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OK haters, here’s your chance

Those of you who have been critical of the EHR certification process and other aspects of national health IT policy have a chance to make some of that policy. Here’s a solicitation that just went out from the Office of the National Coordinator for Health Information Technology:

DEPARTMENT OF HEALTH AND HUMAN SERVICES

Office of the National Coordinator for Health Information Technology

HIT Standards Committee and HIT Policy Committee Nomination Letters

ACTION: Notice on letters of nomination.

SUMMARY: The American Recovery and Reinvestment Act of 2009 (Act), Pub. L. 111-5 amends the Public Health Service Act (PHSA) to add new sections 3002 and 3003. The new section 3003 of the PHSA establishes the HIT Standards Committee to make recommendations to the National Coordinator for Health Information Technology on standards, implementation specifications, and certification criteria for the electronic exchange and use of health information for purposes of health information technology adoption. The HIT Standards Committee members are to be appointed by the Secretary of the Department of Health and Human Services with the National Coordinator taking a leading role. Membership of the HIT Standards Committee should at least reflect the following categories of stakeholders and will include other individuals: providers, ancillary healthcare workers, consumers, purchasers, health plans, technology vendors, researchers, relevant Federal agencies, and individuals with technical expertise on health care quality, privacy and security, and on the electronic exchange and use of health information.

In addition, we also seek nominations to the HIT Policy Committee (established by the new section 3002 of the PHSA), which makes recommendations to the National Coordinator on the implementation of a nationwide health information technology infrastructure. The HIT Policy Committee will consist of at least 20 members. Three of these members will be appointed by the Secretary of the Department of Health and Human Services. Of the three members, one must be a representative of the Department of Health and Human Services and one must be a public health official. If, 45 days after the enactment of the Act, an official authorized under the Act to make appointments to the HIT Policy Committee has failed to make an appointment(s), the Act authorizes the Secretary of HHS to make such appointments. The Department of Health and Human Services is consequently accepting nominations for the HIT Policy Committee.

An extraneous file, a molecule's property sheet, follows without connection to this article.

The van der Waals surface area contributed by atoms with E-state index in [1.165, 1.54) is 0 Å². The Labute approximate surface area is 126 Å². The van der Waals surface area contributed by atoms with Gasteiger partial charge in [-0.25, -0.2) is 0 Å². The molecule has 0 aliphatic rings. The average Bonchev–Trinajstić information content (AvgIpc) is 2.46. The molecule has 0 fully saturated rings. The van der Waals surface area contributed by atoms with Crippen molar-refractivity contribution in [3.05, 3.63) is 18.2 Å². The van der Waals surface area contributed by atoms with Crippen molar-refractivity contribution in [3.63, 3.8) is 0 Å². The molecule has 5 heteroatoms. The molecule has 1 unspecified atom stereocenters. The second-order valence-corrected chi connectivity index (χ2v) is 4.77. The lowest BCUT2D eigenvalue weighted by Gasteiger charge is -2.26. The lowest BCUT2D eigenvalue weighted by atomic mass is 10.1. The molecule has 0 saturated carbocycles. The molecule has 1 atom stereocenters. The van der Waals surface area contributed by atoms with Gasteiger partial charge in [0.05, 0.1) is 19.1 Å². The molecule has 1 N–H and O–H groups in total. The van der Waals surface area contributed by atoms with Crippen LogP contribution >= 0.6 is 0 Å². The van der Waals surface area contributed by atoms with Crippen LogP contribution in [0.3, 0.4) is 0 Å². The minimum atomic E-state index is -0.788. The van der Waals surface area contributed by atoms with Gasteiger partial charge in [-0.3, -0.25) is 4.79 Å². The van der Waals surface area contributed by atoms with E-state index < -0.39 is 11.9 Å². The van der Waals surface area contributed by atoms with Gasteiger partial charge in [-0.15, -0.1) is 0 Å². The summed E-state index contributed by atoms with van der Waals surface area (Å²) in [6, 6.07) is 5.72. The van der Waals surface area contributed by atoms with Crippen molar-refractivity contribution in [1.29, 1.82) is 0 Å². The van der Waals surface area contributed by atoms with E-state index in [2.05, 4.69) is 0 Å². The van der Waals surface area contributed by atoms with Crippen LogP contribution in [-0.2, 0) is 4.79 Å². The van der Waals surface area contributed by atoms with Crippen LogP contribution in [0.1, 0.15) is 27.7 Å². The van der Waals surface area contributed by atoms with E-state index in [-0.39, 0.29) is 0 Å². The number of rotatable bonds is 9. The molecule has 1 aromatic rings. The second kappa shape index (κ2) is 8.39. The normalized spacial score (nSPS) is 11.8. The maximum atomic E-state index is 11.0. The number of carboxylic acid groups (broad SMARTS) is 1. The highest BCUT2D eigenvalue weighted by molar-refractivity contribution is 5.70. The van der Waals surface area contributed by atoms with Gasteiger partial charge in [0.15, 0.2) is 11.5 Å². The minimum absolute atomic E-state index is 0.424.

New section 3008 of the PHSA allows the Secretary to recognize the NeHC (if modified to be consistent with the requirements of section 3002 and 3003 of the Act and other federal laws) as either the HIT Policy Committee or the HIT Standards Committee. At this time, the Department of Health and Human Services is evaluating options regarding the National eHealth Collaborative and its role in relation to those Committees.

For appointments to either the HIT Standards Committee or the HIT Policy Committee, I am announcing the following: Letters of nomination and resumes should be submitted by March 16, 2009 to ensure adequate opportunity for review and consideration of nominees prior to appointment of members.

ADDRESS: Office of the National Coordinator, Department of Health and Human Services, 200 Independence Avenue, NW, Washington, DC 20201, Attention: Judith Sparrow, Room 729D. Email address: HIT_FACA_nominations@hhs.gov. Please indicate in your letter or email to which Committee your nomination belongs.

FOR FURTHER INFORMATION CONTACT: ONC/HHS, Judith Sparrow, (202) 205-4528.

Authority: The American Recovery and Reinvestment Act of 2009 (Pub. L. 111-5), section 13101.

Dated: March 9, 2009

So if you’re feeling left out, go ahead and nominate yourself.

March 10, 2009 I Written By

I'm a freelance healthcare journalist, specializing in health IT, mobile health, healthcare quality, hospital/physician practice management and healthcare finance.

Online support groups

Here’s another story I had published not too long ago: The January cover story in Oncology Net Guide about online support groups for cancer patients and their effect on the practice of oncology.

Those of you who attended either the Health 2.0 Conference in San Francisco or the more academic Medicine 2.0 Congress in Toronto last fall will recognize some of the names in the story. My family might recognize another name, Dr. Michael Nissenblatt, a cousin on my dad’s side. Hey, if you’ve got a good source, you’d might as well use it.

Among the other familiar names in the story are Dr. Geoffrey Rutledge, whose Wellsphere otherwise a useful consumer information site, had not yet been widely exposed as a marketing scam when I wrote the story, and Dr. Stephen T. Colbert, D.F.A., who offers the Best Commentary Ever about Wikipedia:

Stand up and say it with me: The revolution will not be verified!

I Written By

I'm a freelance healthcare journalist, specializing in health IT, mobile health, healthcare quality, hospital/physician practice management and healthcare finance.